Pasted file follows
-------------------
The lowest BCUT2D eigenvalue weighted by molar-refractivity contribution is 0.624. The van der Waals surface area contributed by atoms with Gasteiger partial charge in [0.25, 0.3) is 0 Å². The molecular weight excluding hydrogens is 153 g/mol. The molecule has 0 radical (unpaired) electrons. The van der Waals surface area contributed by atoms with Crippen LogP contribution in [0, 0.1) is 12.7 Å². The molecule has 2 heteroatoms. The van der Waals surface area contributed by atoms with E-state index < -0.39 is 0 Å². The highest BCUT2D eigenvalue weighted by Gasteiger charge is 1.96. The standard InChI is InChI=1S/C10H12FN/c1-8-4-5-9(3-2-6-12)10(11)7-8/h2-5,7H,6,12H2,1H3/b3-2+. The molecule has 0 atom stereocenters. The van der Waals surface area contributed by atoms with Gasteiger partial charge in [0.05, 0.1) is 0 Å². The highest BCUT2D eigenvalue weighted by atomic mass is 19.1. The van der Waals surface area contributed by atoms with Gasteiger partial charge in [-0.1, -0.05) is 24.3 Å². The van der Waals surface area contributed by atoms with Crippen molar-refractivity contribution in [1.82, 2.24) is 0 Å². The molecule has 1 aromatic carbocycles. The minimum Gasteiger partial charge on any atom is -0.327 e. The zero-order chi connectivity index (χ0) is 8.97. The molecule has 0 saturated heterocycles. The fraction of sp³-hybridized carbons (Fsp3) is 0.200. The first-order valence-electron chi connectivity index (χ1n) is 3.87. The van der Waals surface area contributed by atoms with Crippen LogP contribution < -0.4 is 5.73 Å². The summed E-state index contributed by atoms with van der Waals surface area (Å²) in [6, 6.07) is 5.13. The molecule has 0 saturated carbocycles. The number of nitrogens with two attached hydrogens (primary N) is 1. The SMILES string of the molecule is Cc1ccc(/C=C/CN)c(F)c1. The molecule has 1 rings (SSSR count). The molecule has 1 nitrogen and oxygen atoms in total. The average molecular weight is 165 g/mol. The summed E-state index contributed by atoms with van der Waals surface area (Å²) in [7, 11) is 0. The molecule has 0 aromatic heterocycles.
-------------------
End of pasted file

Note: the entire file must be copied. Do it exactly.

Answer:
The lowest BCUT2D eigenvalue weighted by molar-refractivity contribution is 0.624. The van der Waals surface area contributed by atoms with Gasteiger partial charge in [0.25, 0.3) is 0 Å². The molecular weight excluding hydrogens is 153 g/mol. The molecule has 0 radical (unpaired) electrons. The van der Waals surface area contributed by atoms with Crippen LogP contribution in [0, 0.1) is 12.7 Å². The molecule has 2 heteroatoms. The van der Waals surface area contributed by atoms with E-state index < -0.39 is 0 Å². The highest BCUT2D eigenvalue weighted by Gasteiger charge is 1.96. The standard InChI is InChI=1S/C10H12FN/c1-8-4-5-9(3-2-6-12)10(11)7-8/h2-5,7H,6,12H2,1H3/b3-2+. The molecule has 0 atom stereocenters. The van der Waals surface area contributed by atoms with Gasteiger partial charge in [0.05, 0.1) is 0 Å². The highest BCUT2D eigenvalue weighted by atomic mass is 19.1. The van der Waals surface area contributed by atoms with Gasteiger partial charge in [-0.1, -0.05) is 24.3 Å². The van der Waals surface area contributed by atoms with Crippen molar-refractivity contribution in [1.82, 2.24) is 0 Å². The molecule has 1 aromatic carbocycles. The minimum Gasteiger partial charge on any atom is -0.327 e. The zero-order chi connectivity index (χ0) is 8.97. The molecule has 0 saturated heterocycles. The fraction of sp³-hybridized carbons (Fsp3) is 0.200. The first-order valence-electron chi connectivity index (χ1n) is 3.87. The van der Waals surface area contributed by atoms with Crippen LogP contribution < -0.4 is 5.73 Å². The summed E-state index contributed by atoms with van der Waals surface area (Å²) in [6, 6.07) is 5.13. The molecule has 0 saturated carbocycles. The number of nitrogens with two attached hydrogens (primary N) is 1. The SMILES string of the molecule is Cc1ccc(/C=C/CN)c(F)c1. The molecule has 1 rings (SSSR count). The molecule has 1 nitrogen and oxygen atoms in total. The average molecular weight is 165 g/mol. The summed E-state index contributed by atoms with van der Waals surface area (Å²) in [7, 11) is 0. The molecule has 0 aromatic heterocycles.